DAVID DUBIN was 29 years old when he was diagnosed with stage IIIB colon cancer in 1997. Surgery and chemotherapy followed. Despite Dubin’s youth, the diagnosis was no surprise—his father and grandfather had received similar news as young adults. Then, in 2007, Dubin was diagnosed with another primary colon cancer—stage II, this time. That’s when he learned the extent of his family legacy. A postsurgical blood test showed that he had been born with Lynch syndrome, an inherited genetic disorder that increases risk for certain types of cancers.

People with Lynch syndrome are born with mutations in genes responsible for DNA mismatch repair. It was initially identified in families with a history of cancers of the colon or uterus. The syndrome also increases risk of ovarian, urinary and gastrointestinal cancers. Current guidelines recommend screening individuals for Lynch syndrome who are diagnosed with colorectal or uterine cancer before age 50.

In February 2018, the U.S. Food and Drug Administration (FDA) approved use of the immunotherapy drug Keytruda (pembrolizumab) for people with advanced cancer—of any type—whose tumors’ signature shows high microsatellite instability (MSI) or mismatch repair deficiency (MMR-D). Because they have inherited mutations in mismatch repair genes, people with Lynch syndrome typically develop tumors that are high in MSI, MMR-D or both. Now, a study published February 1, 2019, in the Journal of Clinical Oncology shows that testing tumors for this signature could also help to identify people with undiagnosed Lynch syndrome.

For the study, researchers analyzed more than 15,000 patients with over 50 types of cancers. They found that among people with high MSI-positive tumors, about 16 percent (53 of 326) had Lynch syndrome. Of these, 15 did not have colorectal or uterine cancer and did not meet any of the other current criteria for Lynch syndrome genetic testing.

The patients found to have Lynch syndrome had cancers of the urethra, prostate, pancreas, adrenal gland, stomach and small bowel, among others. Zsofia Stadler, a medical oncologist at Memorial Sloan Kettering Cancer Center in New York City who co-authored the study, says, “Our findings suggest that the spectrum of cancers associated with Lynch syndrome is much broader than previously thought.”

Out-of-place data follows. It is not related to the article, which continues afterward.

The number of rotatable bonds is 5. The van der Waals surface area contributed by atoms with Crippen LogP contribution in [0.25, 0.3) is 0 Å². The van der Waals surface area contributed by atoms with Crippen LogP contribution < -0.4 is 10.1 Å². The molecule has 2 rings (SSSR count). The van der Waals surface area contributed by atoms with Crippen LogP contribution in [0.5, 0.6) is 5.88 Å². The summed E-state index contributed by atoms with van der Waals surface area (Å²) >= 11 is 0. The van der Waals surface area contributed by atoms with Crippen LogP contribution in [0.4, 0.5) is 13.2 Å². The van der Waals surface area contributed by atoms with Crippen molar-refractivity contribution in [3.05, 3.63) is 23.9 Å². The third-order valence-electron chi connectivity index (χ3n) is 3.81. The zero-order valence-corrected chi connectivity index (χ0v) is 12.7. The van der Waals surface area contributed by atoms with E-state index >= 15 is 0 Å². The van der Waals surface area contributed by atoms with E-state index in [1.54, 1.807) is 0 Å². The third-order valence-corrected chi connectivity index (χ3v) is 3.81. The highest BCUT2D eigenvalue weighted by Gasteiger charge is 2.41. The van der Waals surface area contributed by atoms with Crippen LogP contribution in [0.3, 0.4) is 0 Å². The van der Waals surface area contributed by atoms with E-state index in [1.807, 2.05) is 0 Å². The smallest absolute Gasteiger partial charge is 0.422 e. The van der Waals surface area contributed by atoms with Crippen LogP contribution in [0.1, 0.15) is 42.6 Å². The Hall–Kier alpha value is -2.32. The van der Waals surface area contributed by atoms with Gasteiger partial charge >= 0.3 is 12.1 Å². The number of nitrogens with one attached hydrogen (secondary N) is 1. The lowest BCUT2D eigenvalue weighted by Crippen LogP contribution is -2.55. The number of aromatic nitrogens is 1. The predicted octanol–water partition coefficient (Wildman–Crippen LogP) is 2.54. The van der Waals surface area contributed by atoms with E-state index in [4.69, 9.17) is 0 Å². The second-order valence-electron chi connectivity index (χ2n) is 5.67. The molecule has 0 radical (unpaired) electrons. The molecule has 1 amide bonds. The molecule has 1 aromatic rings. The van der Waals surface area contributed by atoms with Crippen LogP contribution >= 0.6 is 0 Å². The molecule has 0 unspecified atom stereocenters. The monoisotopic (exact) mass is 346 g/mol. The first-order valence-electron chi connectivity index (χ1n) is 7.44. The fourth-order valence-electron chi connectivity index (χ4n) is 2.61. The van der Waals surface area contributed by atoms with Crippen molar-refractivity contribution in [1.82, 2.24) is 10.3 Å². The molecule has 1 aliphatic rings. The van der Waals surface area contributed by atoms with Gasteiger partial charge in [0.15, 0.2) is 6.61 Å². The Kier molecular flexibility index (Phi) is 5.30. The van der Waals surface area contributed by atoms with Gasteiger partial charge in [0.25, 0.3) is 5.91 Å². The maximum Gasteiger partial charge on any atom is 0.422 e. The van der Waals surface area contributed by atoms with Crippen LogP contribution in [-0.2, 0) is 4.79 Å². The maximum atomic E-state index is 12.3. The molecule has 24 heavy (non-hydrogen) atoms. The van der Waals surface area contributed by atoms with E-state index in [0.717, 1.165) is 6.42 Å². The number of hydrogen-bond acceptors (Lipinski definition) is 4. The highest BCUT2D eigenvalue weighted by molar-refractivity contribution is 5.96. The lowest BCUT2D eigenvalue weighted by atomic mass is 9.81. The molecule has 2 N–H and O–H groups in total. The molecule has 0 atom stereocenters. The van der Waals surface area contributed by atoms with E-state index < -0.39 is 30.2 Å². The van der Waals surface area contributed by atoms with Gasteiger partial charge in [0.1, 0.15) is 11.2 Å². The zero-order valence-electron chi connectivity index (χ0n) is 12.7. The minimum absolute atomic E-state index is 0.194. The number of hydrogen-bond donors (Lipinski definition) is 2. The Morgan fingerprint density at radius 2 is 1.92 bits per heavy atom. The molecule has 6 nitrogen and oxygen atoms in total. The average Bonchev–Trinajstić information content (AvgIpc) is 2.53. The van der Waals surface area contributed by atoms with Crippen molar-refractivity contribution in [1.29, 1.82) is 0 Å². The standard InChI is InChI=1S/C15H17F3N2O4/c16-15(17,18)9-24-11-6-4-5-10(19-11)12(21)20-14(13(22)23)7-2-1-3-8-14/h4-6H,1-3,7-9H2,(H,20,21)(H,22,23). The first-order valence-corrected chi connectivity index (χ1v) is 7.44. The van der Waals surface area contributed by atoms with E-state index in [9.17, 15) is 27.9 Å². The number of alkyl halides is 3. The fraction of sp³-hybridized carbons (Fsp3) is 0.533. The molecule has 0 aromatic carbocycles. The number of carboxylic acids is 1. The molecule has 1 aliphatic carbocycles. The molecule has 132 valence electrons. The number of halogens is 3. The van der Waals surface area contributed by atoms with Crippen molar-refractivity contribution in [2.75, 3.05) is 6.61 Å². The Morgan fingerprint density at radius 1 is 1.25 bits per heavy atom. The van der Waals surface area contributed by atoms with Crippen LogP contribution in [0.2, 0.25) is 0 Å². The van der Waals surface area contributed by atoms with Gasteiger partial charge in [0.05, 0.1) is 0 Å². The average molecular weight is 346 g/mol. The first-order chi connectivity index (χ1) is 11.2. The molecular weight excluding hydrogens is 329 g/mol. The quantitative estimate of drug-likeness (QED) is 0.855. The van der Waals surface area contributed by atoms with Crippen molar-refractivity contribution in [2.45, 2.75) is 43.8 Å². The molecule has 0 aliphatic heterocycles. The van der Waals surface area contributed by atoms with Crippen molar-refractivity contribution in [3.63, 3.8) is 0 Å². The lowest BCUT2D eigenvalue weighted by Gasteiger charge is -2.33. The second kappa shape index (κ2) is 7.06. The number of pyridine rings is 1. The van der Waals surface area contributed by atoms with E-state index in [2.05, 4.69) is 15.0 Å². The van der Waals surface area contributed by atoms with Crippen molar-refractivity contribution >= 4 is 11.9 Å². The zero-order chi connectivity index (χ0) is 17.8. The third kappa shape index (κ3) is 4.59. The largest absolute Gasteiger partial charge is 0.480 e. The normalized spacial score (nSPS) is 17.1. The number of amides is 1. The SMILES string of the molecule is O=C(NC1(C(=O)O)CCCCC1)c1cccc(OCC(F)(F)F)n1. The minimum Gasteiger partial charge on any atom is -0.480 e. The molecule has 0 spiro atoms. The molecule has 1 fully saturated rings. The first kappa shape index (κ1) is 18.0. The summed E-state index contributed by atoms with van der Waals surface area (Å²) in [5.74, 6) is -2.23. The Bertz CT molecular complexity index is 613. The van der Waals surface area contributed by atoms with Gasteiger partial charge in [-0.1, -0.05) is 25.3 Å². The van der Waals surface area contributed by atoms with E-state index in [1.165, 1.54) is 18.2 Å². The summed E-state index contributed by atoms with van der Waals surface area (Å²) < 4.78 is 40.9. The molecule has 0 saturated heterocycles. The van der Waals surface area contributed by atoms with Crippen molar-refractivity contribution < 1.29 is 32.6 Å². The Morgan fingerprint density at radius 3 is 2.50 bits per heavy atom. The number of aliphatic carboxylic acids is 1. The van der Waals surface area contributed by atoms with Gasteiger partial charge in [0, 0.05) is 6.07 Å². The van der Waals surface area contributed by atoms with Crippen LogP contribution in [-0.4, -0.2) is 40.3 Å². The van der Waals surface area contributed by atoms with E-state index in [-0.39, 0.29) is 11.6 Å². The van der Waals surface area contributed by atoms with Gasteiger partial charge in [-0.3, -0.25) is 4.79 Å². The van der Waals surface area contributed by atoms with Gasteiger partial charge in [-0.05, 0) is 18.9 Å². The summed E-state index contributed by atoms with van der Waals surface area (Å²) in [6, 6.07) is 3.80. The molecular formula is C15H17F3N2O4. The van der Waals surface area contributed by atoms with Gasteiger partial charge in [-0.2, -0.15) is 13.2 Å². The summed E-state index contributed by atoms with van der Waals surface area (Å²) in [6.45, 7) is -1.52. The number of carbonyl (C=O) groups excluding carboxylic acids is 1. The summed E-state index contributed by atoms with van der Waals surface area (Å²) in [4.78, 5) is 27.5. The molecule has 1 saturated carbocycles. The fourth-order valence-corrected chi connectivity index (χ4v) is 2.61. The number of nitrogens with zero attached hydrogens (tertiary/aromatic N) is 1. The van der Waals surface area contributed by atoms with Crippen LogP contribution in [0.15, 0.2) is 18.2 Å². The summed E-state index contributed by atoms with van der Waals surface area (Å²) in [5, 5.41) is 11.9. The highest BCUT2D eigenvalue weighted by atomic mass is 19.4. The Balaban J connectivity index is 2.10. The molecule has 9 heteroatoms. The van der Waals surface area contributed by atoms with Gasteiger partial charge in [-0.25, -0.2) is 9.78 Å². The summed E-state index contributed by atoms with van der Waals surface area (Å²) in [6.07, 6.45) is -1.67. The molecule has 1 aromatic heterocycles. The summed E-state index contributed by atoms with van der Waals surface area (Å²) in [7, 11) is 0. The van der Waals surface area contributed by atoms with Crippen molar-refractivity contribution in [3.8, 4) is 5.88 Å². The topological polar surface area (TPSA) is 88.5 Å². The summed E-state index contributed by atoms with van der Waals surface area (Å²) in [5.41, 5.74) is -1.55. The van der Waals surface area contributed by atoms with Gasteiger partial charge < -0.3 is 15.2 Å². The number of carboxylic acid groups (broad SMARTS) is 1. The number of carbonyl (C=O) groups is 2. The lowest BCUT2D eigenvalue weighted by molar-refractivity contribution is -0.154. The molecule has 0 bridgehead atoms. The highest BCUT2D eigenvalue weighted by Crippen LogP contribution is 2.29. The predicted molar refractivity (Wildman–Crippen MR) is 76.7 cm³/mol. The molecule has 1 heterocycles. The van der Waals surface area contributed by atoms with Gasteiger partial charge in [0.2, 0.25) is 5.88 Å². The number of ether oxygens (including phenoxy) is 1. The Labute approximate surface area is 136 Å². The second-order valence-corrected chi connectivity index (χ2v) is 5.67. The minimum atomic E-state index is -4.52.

Stadler recommends that patients whose tumors show high MSI or MMR-D speak with a genetic counselor about testing for Lynch syndrome, regardless of their cancer type or family history. Testing can range from $300 to over $4,000, depending on which tests are needed. Patients should check with their insurance company to confirm whether the cost will be covered.

Cancer patients who learn they have Lynch syndrome may need to discuss options for risk-reducing surgeries with their health care team. The diagnosis will also affect long-term survivorship care, as patients will need frequent screening for cancers associated with the syndrome.

After his Lynch syndrome diagnosis, Dubin was referred to a high-risk oncologist who ordered annual screening tests of his chest, abdomen and pelvis with CT, MRI or ultrasound. Those tests led to a diagnosis of stage I kidney cancer in August 2008. The tumor was surgically removed in February 2009, and his aggressive screening protocol continues. “You’d never know from looking at me … that I’ve been through a few hiccups,” says Dubin, who founded AliveAndKickn, a Lynch syndrome advocacy organization. “I had no symptoms, no issues.”